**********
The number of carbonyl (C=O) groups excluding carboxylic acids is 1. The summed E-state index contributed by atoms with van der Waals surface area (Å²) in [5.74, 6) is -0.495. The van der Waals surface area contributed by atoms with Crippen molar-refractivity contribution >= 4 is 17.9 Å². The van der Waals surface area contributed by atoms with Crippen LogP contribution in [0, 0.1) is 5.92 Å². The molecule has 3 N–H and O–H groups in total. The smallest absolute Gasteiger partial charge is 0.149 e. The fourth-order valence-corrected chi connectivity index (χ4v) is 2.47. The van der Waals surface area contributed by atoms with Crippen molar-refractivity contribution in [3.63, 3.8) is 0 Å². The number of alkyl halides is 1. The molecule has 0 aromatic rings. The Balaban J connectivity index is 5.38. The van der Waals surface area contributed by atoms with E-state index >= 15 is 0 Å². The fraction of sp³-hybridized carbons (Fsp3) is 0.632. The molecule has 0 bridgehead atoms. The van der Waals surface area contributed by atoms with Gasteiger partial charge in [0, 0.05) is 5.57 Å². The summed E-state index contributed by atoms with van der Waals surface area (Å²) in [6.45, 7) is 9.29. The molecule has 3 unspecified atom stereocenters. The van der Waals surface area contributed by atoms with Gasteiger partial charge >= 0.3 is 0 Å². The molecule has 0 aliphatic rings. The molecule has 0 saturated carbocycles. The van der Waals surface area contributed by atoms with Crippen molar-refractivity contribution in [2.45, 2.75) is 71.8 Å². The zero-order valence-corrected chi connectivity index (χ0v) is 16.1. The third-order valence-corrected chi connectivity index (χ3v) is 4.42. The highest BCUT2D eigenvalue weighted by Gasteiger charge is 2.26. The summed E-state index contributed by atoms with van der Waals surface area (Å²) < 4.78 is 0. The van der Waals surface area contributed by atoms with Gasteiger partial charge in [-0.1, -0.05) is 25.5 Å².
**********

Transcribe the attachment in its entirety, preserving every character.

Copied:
The number of carbonyl (C=O) groups excluding carboxylic acids is 1. The summed E-state index contributed by atoms with van der Waals surface area (Å²) in [5.74, 6) is -0.495. The van der Waals surface area contributed by atoms with Crippen molar-refractivity contribution >= 4 is 17.9 Å². The van der Waals surface area contributed by atoms with Crippen LogP contribution in [0, 0.1) is 5.92 Å². The molecule has 3 N–H and O–H groups in total. The smallest absolute Gasteiger partial charge is 0.149 e. The fourth-order valence-corrected chi connectivity index (χ4v) is 2.47. The van der Waals surface area contributed by atoms with Crippen molar-refractivity contribution in [3.63, 3.8) is 0 Å². The number of alkyl halides is 1. The molecule has 0 aromatic rings. The Balaban J connectivity index is 5.38. The van der Waals surface area contributed by atoms with E-state index >= 15 is 0 Å². The fraction of sp³-hybridized carbons (Fsp3) is 0.632. The molecule has 0 bridgehead atoms. The van der Waals surface area contributed by atoms with Gasteiger partial charge in [0, 0.05) is 5.57 Å². The summed E-state index contributed by atoms with van der Waals surface area (Å²) in [6.45, 7) is 9.29. The molecule has 3 unspecified atom stereocenters. The van der Waals surface area contributed by atoms with Gasteiger partial charge >= 0.3 is 0 Å². The molecule has 0 aliphatic rings. The molecule has 0 saturated carbocycles. The van der Waals surface area contributed by atoms with Crippen molar-refractivity contribution in [2.45, 2.75) is 71.8 Å². The zero-order valence-corrected chi connectivity index (χ0v) is 16.1. The third-order valence-corrected chi connectivity index (χ3v) is 4.42. The highest BCUT2D eigenvalue weighted by Gasteiger charge is 2.26. The summed E-state index contributed by atoms with van der Waals surface area (Å²) < 4.78 is 0. The van der Waals surface area contributed by atoms with Gasteiger partial charge in [-0.1, -0.05) is 25.5 Å².